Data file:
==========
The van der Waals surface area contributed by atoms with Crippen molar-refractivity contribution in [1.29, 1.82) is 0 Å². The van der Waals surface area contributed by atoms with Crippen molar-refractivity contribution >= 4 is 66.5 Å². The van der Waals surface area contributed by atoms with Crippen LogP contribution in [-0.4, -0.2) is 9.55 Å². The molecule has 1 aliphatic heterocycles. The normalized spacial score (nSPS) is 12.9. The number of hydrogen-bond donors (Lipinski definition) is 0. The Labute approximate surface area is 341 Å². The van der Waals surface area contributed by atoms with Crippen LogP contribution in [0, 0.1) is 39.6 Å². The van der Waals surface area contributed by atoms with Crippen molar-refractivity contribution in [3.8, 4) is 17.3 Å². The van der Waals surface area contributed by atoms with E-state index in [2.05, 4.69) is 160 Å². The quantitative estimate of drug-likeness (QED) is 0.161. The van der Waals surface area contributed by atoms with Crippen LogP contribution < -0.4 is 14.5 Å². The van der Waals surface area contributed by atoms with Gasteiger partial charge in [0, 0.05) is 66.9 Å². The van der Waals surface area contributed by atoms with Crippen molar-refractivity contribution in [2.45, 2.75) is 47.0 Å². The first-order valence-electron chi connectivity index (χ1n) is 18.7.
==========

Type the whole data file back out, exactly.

The van der Waals surface area contributed by atoms with Crippen molar-refractivity contribution in [1.29, 1.82) is 0 Å². The van der Waals surface area contributed by atoms with Crippen molar-refractivity contribution >= 4 is 66.5 Å². The van der Waals surface area contributed by atoms with Crippen LogP contribution in [-0.4, -0.2) is 9.55 Å². The molecule has 1 aliphatic heterocycles. The normalized spacial score (nSPS) is 12.9. The number of hydrogen-bond donors (Lipinski definition) is 0. The Labute approximate surface area is 341 Å². The van der Waals surface area contributed by atoms with Crippen LogP contribution in [0, 0.1) is 39.6 Å². The van der Waals surface area contributed by atoms with Crippen molar-refractivity contribution in [3.8, 4) is 17.3 Å². The van der Waals surface area contributed by atoms with E-state index in [2.05, 4.69) is 160 Å². The quantitative estimate of drug-likeness (QED) is 0.161. The van der Waals surface area contributed by atoms with Crippen LogP contribution < -0.4 is 14.5 Å². The van der Waals surface area contributed by atoms with Gasteiger partial charge in [0, 0.05) is 66.9 Å². The van der Waals surface area contributed by atoms with Crippen molar-refractivity contribution in [2.45, 2.75) is 47.0 Å². The first-order valence-electron chi connectivity index (χ1n) is 18.7.